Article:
Some of Morocco’s Best Kept Secret Valleys and Seacoast Regions for Hiking are location in the provinces of Essaouira, Azilal, Al Haouz, Ifrane, Ourika and Chefchaouen. With its diversity of geography and landscapes, Morocco offers plenty of opportunities to hike and trek. And even less experienced walkers need not miss out on the stunning coastal views, mountain panoramas and picturesque river valleys – there are many shorter or less challenging walks as well as the opportunity to trek on mule, camel or horseback. Here are five of Morocco’s best-kept scenic hiking destinations.
A longer stay in Essaouira offers the chance to get out of the medina and explore the surrounding countryside. The Cap Sim promontory, south of Essaouira and between the medina and the small seaside town of Sidi Kaouki, is reachable along the broad sandy beach when the tide is out. Given the prevailing trade winds from north to south, it is advisable to start in Essaouira and either organize a ride back from Cap Sim or the nearby village of Sidi Ouassane (beyond the lighthouse and home to a large wind farm) or continue to Sidi Kaouki (around 20km/12 miles along the beach from Essaouira) and pick up transport there, rather than turn back into the wind. Cap Sim can also be reached overland from the village of Ghazoua (8km/5 miles south of Essaouira). Walkers will be rewarded with views of deserted beaches, rock pools and caves and the occasional herd of goats grazing on the vegetation which clings to the windswept dunes and cliffs. The panorama is particularly attractive at sunset.
Beyond the city of Azilal, the Provincial capital, a road – only paved since 2001 – climbs up to Morocco’s so-called “Happy Valley” at Ait Bougemez. Remote and apparently untouched by many aspects of modern life, it is like a Moroccan Shangri-La. The Ait Bougemez Valley itself is a plateau in the High Atlas Mountains offering plenty of walks alongside babbling brooks where women wash their clothes, beside verdant green fields and under ancient walnut trees on the outskirts of small villages. Two cone-shaped peaks rise from the valley floor, one of which is home to the communal granary (agadir) of Sidi Moussa. It is a short, steep hike up to the granary, where a caretaker will happily show visitors around a small museum inside and up to the roof for the stunning views. For the more energetic, Ait Bougemez benefits from its proximity to M’Goun (Morocco’s 2nd highest peak after Mount Toubkal at 4,071m/13,350 ft) and its surrounding massif.
Al Haouz Province
Accessible on a day trip from Marrakech, the Ourika Valley is a very popular destination among Moroccans and tourists alike. Typically, day trippers visit the town of Setti Fatma in the valley to eat in a riverside restaurant and hike up to the seven waterfalls, which are easily reached with sturdy shoes via a combination of steps and scrambling over rocks. However, in the peak season this small town becomes overwhelmed with visitors. For those wishing to get off the beaten track and experience a more peaceful hike, Ait Ashok is a recommended destination. Hikers in the Ait Ashok area walk among fruit tree orchards fed by bountiful water flowing off the High Atlas Mountains and between small farming villages. In Spring, when the wind scatters the fruit blossom like snow, a trek is particularly pleasant. Later in the year, hikers can see the harvests of walnuts, almonds, apples and other fruits.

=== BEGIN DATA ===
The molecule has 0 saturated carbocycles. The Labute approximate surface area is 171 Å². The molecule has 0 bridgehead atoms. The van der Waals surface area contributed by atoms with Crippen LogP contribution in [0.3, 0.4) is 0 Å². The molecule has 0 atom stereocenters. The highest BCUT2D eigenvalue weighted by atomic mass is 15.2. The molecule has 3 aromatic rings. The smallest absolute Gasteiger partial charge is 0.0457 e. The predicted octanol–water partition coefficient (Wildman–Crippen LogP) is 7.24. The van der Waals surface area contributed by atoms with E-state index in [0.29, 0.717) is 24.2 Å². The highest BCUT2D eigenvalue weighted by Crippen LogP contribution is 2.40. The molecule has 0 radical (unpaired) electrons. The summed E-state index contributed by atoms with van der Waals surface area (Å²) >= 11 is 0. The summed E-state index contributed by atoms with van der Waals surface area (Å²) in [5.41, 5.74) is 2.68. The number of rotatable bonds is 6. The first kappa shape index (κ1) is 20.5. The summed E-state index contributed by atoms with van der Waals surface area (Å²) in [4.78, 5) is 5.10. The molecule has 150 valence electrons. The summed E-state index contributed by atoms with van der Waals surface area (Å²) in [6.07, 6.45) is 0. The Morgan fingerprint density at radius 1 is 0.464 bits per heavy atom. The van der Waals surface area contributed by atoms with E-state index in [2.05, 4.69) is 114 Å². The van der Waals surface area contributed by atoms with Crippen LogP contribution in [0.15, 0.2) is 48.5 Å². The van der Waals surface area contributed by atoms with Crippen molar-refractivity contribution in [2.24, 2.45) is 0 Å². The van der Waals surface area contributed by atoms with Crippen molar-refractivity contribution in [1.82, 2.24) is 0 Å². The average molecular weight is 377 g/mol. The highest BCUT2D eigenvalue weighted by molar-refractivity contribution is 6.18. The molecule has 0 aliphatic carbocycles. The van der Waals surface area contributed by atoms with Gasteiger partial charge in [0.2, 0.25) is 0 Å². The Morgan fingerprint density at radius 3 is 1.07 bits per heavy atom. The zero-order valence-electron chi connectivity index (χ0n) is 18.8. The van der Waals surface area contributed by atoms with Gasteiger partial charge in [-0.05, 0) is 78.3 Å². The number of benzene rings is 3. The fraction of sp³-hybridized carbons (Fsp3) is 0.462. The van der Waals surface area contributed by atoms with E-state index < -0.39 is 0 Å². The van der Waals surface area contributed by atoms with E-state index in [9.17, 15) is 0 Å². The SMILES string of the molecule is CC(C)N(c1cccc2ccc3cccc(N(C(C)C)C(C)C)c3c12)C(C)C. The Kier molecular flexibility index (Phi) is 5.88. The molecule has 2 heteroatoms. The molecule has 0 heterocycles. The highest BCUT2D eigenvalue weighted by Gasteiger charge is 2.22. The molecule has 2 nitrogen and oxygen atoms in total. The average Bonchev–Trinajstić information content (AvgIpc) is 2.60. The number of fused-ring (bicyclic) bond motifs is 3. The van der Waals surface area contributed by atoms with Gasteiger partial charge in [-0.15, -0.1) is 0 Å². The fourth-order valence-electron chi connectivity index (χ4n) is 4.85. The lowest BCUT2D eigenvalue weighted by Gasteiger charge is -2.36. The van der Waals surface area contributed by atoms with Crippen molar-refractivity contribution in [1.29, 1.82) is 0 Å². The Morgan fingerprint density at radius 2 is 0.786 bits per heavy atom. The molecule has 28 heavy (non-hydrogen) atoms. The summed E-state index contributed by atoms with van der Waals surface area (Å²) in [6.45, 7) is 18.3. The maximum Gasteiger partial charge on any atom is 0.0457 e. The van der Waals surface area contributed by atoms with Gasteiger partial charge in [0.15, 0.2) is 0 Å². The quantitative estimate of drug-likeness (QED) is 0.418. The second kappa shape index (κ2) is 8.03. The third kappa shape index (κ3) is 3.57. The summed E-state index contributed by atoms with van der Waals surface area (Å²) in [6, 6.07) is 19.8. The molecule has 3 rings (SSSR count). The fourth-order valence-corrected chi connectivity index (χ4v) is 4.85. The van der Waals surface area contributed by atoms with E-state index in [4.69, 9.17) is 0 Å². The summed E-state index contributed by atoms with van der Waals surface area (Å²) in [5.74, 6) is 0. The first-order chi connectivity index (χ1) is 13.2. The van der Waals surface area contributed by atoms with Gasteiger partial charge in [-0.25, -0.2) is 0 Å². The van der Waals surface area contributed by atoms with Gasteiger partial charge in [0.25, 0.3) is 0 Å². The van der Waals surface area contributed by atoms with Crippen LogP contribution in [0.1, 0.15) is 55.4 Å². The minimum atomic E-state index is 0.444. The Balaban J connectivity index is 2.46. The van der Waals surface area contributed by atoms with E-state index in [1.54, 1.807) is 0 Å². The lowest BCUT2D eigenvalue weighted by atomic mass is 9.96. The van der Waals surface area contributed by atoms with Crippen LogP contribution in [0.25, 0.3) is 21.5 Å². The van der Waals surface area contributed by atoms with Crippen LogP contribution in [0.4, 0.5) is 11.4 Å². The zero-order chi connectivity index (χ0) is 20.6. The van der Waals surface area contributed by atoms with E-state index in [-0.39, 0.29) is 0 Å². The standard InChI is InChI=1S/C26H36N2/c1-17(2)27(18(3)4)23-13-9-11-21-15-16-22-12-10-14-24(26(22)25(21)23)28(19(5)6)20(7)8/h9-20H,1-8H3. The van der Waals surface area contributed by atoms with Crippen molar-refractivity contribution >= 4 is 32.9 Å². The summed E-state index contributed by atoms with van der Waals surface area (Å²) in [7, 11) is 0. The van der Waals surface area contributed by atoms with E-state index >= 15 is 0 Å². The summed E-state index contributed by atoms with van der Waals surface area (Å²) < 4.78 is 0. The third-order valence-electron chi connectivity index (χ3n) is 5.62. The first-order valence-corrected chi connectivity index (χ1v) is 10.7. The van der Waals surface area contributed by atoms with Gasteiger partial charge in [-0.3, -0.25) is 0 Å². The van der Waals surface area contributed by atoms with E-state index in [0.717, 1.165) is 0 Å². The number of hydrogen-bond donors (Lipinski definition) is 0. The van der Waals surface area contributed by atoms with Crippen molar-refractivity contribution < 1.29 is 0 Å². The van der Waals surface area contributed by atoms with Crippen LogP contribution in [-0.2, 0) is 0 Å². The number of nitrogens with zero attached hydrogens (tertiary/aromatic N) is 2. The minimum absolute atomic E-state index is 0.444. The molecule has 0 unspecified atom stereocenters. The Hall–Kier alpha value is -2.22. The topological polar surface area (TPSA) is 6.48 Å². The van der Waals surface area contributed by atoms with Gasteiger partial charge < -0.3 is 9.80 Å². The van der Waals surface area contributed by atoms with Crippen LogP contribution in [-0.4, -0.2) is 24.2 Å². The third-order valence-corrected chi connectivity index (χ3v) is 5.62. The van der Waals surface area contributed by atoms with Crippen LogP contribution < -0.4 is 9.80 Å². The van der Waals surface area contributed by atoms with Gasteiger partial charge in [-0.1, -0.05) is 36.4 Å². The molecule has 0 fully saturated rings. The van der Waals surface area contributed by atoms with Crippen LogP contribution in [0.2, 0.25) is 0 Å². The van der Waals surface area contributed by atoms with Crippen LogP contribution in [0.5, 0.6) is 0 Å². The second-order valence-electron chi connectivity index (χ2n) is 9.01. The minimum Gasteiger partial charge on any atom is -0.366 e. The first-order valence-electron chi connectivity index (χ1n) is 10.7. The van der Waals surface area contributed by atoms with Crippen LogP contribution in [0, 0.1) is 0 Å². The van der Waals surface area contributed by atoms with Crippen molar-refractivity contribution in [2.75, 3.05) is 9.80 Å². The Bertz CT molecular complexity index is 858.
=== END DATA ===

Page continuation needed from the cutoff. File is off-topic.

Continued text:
The area around Ifrane, in the Middle Atlas Mountain range, is known as the Switzerland of Morocco, due to its altitude which results in snow and skiing in winter. The protected area of the Ifrane National Park covers an area of 500 km² (193 sq. mi) and although the last Atlas Lions are long gone, it is one of the last remaining habitats of the Barbary Macaque monkey. Hikers in this region walk among huge forests of Atlas Cedar, where the birdlife is unparalleled. Ornithologists can expect to see birds of prey such as the red kits and common kestrel and the lakes in the park also support several duck species.
In the North of Morocco, in the foothills of the Rif Mountains and near the Mediterranean Coast, the area around the famous blue city of Chefchaouen is protected under the auspices of the Talassemtane National Park. The park covers some 145,000 hectares (358,000 acres). Hikers can either organize day hikes from Chefchaouen or undertake longer trekking excursions, staying within the park itself in a number of guest houses or in tents. The local environment is home to Rif Monkeys as well as countless native bird varieties and plant species, many of which are endangered. A popular destination for a day hike is the Akchour Falls and/or the Bridge of God. As long as the river is not in flood, various paths take walkers along the river banks and over a couple of hills. Routes can be selected according to fitness level and desired length of hike and in the peak season there are cafes on route where the weary can rest and enjoy a riverside tajine. The easiest hike is to God’s Bridge, a steep gorge at the base of which the river flows and which is spanned by a wooden bridge.
No matter your fitness level, Morocco’s diverse countryside of coasts, mountains and valleys is easily accessible and enjoyable. Hikes and walks of varying durations and challenge level can be arranged in many regions. It really is worth getting out of the cities to enjoy Morocco’s beautiful nature, stunning vistas and perhaps the hospitality of a rural Berber family along your route.
Written by Lynn Sheppard
Lynn Sheppard has lived in Essaouira, on Morocco’s Atlantic Coast for more than 2 years, supporting local non-profits, writing and becoming an expert on all things Swiri (ie. Essaouiran). She blogs at Maroc-phile.com and for other travel industry clients.